Bien: Java is more interesting for building apps, than ever. And the interest is huge. This year there is an increased tendency to sell out workshops, sessions and conferences. Java 8 together with Java EE 7 and JavaFX 8 will make it even more interesting.

Java has only one problem: its age. We tend to forget how performant, scalable, ubiquitous, and "cutting edge" the Java ecosystem actually is.

Q: What should Java developers understand about unit testing?

Bien: Don't overdo it. Statistics do not matter. Test complex stuff first -- and there is no difference between writing tests for Java SE and Java EE applications

Q: Tell us about ways NetBeans can be used for Java EE 7 development?

A: With NetBeans I'm still able to surprise seasoned developers with productivity without any magic. As a contractor/freelancer I really don't like to spend any time with IDE maintenance and setup. With NetBeans I'm able to set up my full Java EE environment in about a minute on Linux, Windows or Mac. Without any plugins, configurations or restarts. For that reason, I'm using NetBeans daily builds without any friction. What I like the most: NetBeans supports me with integrated code completion, JavaDoc, hints and occasional helpers on demand (like, e.g., creation of beans.xml or persistence.xml) without excessive code generation or opaque wizards. You can achieve 80% with two shortcuts: ctrl + space and alt + enter.

Adam Bien’s Blog

Thursday Sep 22, 2011

Integration Testing for Java EE

A new article by Java Champion Adam Bien, now up on otn/java, titled “Integration Testing for Java EE,” explores the intricacies of integration testing, which is done after a successful execution of unit tests, which however, will often fail. According to Bien, unit tests are fast and fine-grained while integration tests are slow and coarse-grained.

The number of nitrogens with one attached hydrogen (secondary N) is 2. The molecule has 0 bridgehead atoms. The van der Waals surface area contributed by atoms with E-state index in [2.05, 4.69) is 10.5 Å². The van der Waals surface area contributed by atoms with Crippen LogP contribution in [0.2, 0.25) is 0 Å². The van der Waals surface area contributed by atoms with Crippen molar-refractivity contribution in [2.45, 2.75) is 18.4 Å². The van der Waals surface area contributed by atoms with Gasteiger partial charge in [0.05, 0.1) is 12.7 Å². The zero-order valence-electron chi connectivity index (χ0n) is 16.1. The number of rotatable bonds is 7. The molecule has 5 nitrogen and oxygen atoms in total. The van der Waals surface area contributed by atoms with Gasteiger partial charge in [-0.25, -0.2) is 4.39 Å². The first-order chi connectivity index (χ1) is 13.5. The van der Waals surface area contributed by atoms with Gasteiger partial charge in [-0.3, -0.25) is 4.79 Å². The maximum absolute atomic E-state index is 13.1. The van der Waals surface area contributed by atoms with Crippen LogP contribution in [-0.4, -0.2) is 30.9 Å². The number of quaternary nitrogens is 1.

From the article:

“Testing everything inside an embedded container is convenient but unproductive. Java EE 6 components are annotated Plain Old Java Objects (POJOs) and can be easily unit tested and mocked out (see my previous article, “Unit Testing for Java EE.") with Java SE tools such as JUnit, TestNG, or Mockito. Using an embedded container to test your business logic is not only unproductive, but it is also conceptually wrong. Unit tests should validate your business logic, not the container behavior. Also, the majority of integration tests could be easily performed with a local EntityManager (see Listing 1) or a mocked-out container infrastructure. Only a fraction of all integration tests can be beneficially implemented with embeddable containers or test frameworks such as Arquillian.”

Read the complete article here.

Wednesday Sep 07, 2011

Unit Testing for Java EE tech article on OTN

A new article, titled “Unit Testing for Java EE,” by Java Champion Adam Bien, is up on otn/java’s front page. Bien points out that too many developers believe that testing Java EE applications is too hard, inconvenient, or complex, something that has not been true since the advent of Java EE 5 more than five years ago.

Bien explains: “There is nothing special about unit testing Java EE 6 applications. You only have to add the JUnit library into your pom.xml file (see Listing 5) and put your classes into the src/test/java directory. All JUnit tests will be executed automatically during the standard Maven lifecycle: mvn clean install.”

He goes on to make use of “Mockito” an easy-to-use, open source mocking library. Bien writes:

“Mockito is able to create ‘smart proxies’ (a.k.a. mocks) from classes or interfaces. These proxies do not come with any behavior, but they are still perfectly usable. You can invoke methods, but will get the default values, or null, back. The behavior of the mocks can be recorded after their creation with when(mock.getAnswer()).then(42) syntax.

Mockito is perfectly suitable for ‘simulating’ any inconvenient classes, resources, or services. You can start with Mockito just by knowing a single class org.mockito.Mockito. The when-then ‘domain specific language’ is composed of static methods from the Mockito class. The org.mockito.Mockito class is well documented. In fact, the whole documentation set was generated from the JavaDoc markup in the org.mockito.Mockito class.”

Read the complete article here.